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The Paytm listing episode raises questions about the ability of fintech companies to match up to the soaring investor expectations

November 20, 2021 / 10:38 AM IST

Dear Reader,

The Paytm listing fiasco looms large on investors’ minds. Unfavourable comparisons are being made with the Reliance Power IPO, which marked the top for the Indian markets back in 2008. Questions are being raised about what it will mean for the line-up of IPOs of other so-called ‘new-age’ companies. The investment bankers to the IPO and mutual fund managers who invested in it are being hauled over the coals. Schadenfreude is in the air.

For the record, we had listed in detail all the negatives and warned about the humongous risks in the IPO here and here.

This is what Aswath Damodaran, valuation guru and professor of finance at the Stern School of Business at New York University, had written about Paytm: “The picture that emerges of Paytm is that of a management that is too focused on racking up user numbers, and too distracted to care about converting those into revenues and profits, while making grandiose statements about its future.” He added, “Needless to say, if I invested in Paytm, it would not only have to be at the right price, i.e., trading at less than ₹1,500 billion, but also with the acceptance that this cannot be a passive (buy and hold) investment, but one that will require active engagement and monitoring of the company's actions and performance.” Well, its market cap is much less than Damodaran’s benchmark now.

There’s no question that fintechs are hugely disruptive and will force change in the stodgy Indian financial sector, most likely for the better. Bank credit is anyway no longer the main source of funding for the commercial sector. Our Start-up Street section this week said that while the tsunami of funds into the fintech sector will continue, “the unprecedented acceleration in funding — including companies with no meaningful revenues suddenly being accorded unicorn valuations — makes one wonder whether all of them will be able to meet the heightened expectations of the investors”.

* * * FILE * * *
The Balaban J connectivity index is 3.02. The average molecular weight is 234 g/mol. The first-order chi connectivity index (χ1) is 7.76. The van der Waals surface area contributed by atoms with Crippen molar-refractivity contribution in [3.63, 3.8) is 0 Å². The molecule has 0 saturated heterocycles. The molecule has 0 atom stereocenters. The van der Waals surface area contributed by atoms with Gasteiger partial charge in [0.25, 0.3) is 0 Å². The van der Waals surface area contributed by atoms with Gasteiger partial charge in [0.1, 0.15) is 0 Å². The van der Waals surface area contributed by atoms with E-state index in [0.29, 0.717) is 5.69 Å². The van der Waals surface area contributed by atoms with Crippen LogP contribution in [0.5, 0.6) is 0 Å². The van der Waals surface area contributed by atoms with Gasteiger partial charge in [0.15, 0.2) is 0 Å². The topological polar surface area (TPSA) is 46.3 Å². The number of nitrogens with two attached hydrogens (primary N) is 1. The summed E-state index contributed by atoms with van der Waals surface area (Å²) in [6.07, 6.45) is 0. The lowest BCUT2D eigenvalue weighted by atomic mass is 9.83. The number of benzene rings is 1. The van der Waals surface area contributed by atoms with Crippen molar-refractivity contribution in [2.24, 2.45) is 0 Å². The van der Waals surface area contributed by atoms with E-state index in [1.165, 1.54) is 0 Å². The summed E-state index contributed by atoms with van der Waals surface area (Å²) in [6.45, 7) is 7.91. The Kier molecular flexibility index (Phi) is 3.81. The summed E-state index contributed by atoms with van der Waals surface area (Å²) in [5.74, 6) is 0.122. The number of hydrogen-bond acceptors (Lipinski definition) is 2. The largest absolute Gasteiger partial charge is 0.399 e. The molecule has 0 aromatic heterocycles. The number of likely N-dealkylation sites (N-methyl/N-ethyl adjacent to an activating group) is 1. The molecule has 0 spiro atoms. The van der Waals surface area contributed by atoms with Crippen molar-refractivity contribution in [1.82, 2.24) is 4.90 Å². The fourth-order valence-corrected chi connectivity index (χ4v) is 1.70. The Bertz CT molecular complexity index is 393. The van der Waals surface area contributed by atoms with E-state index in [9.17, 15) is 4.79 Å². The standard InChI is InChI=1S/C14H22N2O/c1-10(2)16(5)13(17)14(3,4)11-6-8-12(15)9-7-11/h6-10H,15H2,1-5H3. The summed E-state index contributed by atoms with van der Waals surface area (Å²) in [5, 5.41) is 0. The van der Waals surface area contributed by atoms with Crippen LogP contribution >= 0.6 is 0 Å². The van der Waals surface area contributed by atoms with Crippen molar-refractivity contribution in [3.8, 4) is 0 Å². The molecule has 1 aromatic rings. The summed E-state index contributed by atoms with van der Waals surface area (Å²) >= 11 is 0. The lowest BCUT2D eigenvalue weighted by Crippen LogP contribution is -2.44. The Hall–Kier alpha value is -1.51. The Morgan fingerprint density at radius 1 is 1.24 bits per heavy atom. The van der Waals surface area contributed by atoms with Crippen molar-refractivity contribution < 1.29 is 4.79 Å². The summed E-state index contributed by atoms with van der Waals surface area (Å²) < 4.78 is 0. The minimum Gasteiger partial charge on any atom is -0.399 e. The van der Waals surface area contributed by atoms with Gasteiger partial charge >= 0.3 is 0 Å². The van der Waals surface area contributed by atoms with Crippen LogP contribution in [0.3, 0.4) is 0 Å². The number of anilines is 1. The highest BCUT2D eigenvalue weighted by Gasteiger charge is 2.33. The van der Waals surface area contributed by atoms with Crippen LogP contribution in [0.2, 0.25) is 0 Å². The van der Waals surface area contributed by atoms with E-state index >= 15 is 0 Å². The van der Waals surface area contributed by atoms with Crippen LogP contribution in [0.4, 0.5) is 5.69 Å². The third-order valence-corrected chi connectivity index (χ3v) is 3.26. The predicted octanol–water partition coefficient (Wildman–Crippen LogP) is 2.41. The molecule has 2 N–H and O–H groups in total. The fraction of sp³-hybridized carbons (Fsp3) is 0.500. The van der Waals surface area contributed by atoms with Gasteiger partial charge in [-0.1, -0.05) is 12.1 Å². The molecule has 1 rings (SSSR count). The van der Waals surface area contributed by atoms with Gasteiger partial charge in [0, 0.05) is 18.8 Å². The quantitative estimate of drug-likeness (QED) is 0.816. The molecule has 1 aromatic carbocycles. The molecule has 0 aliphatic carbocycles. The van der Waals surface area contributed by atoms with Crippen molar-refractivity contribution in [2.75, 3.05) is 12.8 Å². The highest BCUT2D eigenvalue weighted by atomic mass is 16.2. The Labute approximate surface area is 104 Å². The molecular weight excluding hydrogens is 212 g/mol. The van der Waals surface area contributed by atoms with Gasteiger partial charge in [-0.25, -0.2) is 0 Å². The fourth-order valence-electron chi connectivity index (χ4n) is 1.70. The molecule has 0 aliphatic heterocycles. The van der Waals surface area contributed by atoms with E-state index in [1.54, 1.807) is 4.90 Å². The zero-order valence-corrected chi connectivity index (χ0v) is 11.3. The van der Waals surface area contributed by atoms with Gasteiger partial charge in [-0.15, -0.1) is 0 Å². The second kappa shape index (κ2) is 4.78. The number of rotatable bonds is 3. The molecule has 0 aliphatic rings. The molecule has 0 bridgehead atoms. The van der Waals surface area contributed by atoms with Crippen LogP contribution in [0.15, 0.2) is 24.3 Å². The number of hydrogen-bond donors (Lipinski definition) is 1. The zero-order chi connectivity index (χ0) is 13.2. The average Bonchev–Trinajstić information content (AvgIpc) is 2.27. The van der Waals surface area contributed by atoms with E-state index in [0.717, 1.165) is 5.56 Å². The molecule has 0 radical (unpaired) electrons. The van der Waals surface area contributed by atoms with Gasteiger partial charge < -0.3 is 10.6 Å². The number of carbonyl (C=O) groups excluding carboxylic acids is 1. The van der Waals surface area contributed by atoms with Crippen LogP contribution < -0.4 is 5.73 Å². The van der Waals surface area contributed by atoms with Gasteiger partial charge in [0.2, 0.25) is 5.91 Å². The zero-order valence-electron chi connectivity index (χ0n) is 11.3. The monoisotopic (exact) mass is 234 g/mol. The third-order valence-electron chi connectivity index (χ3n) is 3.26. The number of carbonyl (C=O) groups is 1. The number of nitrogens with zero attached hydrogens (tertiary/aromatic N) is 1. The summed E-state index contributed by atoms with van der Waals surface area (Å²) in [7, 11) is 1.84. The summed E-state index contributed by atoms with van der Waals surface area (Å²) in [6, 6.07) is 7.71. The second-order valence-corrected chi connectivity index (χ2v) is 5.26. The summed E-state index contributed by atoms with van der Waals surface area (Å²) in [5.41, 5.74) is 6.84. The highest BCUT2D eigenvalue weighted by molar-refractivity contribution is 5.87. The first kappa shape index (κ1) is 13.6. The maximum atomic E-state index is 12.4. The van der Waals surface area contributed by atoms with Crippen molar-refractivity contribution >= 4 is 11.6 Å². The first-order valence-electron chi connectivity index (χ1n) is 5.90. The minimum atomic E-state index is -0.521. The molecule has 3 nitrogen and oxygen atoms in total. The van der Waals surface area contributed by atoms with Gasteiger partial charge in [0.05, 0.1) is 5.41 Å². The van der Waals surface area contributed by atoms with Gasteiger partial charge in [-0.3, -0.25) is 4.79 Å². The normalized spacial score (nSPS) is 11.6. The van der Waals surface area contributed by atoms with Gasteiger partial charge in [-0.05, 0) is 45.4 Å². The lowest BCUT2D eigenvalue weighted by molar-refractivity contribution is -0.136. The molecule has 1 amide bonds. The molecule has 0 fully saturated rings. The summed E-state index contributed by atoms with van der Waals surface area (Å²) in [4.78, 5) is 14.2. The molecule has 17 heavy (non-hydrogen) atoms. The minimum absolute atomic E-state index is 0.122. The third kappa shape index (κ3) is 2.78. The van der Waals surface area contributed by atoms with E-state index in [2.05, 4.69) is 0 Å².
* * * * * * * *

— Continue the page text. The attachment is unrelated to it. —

Of course, not all new-age companies are created equal. On Thursday, while Policybazaar’s share price fell in sympathy with Paytm, the damage to Zomato and Nykaa was minimal. We pondered what investors should do after the rally in Nykaa shares. It may be wise to remember these are heady times and it’s not only among new-age companies that surprising narratives are being spun.

Unnerved by the froth in the IPO market, SEBI is proposing to tighten some norms. This week, we analysed the Tarsons Products IPO and the Go Fashion India IPO.

Talking of asset price bubbles, McKinsey Global Institute pointed out that while GDP growth in the advanced nations has been sluggish in the past two decades, wealth has soared, thanks to rising asset prices. The RBI’s state of the economy report said that in India, the yield gap, or the difference between the 10-year G-Sec yield and the 12-month forward earnings yield of the BSE Sensex, at 2.47 percent, has far outstripped its historical long-term average of 1.65 percent. That raises a question mark on equity valuations.

The good news is that our recovery tracker is showing that the festival-linked upturn persists. Growth is accelerating, although that is likely to lead to higher core inflation. This FT piece (free to read for MC Pro subscribers) says that high shipping costs will push up inflation. Higher inflation, in turn, will stiffen bond yields, but on the other hand, the strengthening economy will lead to higher earnings, so the gap between bond and earnings yield may not widen. That happy state could support equities. The Bank of America survey of global fund managers found that emerging markets were seen to give the best returns next year, in spite of the spectre of a strong dollar.